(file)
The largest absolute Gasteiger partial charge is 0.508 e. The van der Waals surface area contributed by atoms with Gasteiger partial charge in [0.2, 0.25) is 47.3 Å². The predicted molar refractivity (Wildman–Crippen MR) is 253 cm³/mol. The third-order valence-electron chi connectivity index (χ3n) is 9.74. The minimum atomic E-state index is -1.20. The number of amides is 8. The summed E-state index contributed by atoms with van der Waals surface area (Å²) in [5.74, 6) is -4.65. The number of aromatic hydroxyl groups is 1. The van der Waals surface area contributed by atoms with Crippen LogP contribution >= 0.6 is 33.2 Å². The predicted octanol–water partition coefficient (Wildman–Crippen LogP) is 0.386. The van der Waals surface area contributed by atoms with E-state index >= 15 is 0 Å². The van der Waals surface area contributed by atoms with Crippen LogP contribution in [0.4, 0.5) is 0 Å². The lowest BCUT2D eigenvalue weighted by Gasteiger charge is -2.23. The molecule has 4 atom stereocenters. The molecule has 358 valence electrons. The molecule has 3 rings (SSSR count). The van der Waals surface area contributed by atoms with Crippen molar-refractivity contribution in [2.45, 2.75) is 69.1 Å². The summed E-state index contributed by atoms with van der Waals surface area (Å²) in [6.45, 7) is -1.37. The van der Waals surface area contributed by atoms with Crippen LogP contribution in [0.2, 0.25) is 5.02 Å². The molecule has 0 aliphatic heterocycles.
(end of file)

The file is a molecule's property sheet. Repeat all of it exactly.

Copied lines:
The largest absolute Gasteiger partial charge is 0.508 e. The van der Waals surface area contributed by atoms with Gasteiger partial charge in [0.2, 0.25) is 47.3 Å². The predicted molar refractivity (Wildman–Crippen MR) is 253 cm³/mol. The third-order valence-electron chi connectivity index (χ3n) is 9.74. The minimum atomic E-state index is -1.20. The number of amides is 8. The summed E-state index contributed by atoms with van der Waals surface area (Å²) in [5.74, 6) is -4.65. The number of aromatic hydroxyl groups is 1. The van der Waals surface area contributed by atoms with Crippen LogP contribution >= 0.6 is 33.2 Å². The predicted octanol–water partition coefficient (Wildman–Crippen LogP) is 0.386. The van der Waals surface area contributed by atoms with E-state index >= 15 is 0 Å². The van der Waals surface area contributed by atoms with Crippen LogP contribution in [0.4, 0.5) is 0 Å². The lowest BCUT2D eigenvalue weighted by Gasteiger charge is -2.23. The molecule has 4 atom stereocenters. The molecule has 358 valence electrons. The molecule has 3 rings (SSSR count). The van der Waals surface area contributed by atoms with Crippen molar-refractivity contribution in [2.45, 2.75) is 69.1 Å². The summed E-state index contributed by atoms with van der Waals surface area (Å²) in [6.45, 7) is -1.37. The van der Waals surface area contributed by atoms with Crippen LogP contribution in [0.2, 0.25) is 5.02 Å². The molecule has 0 aliphatic heterocycles.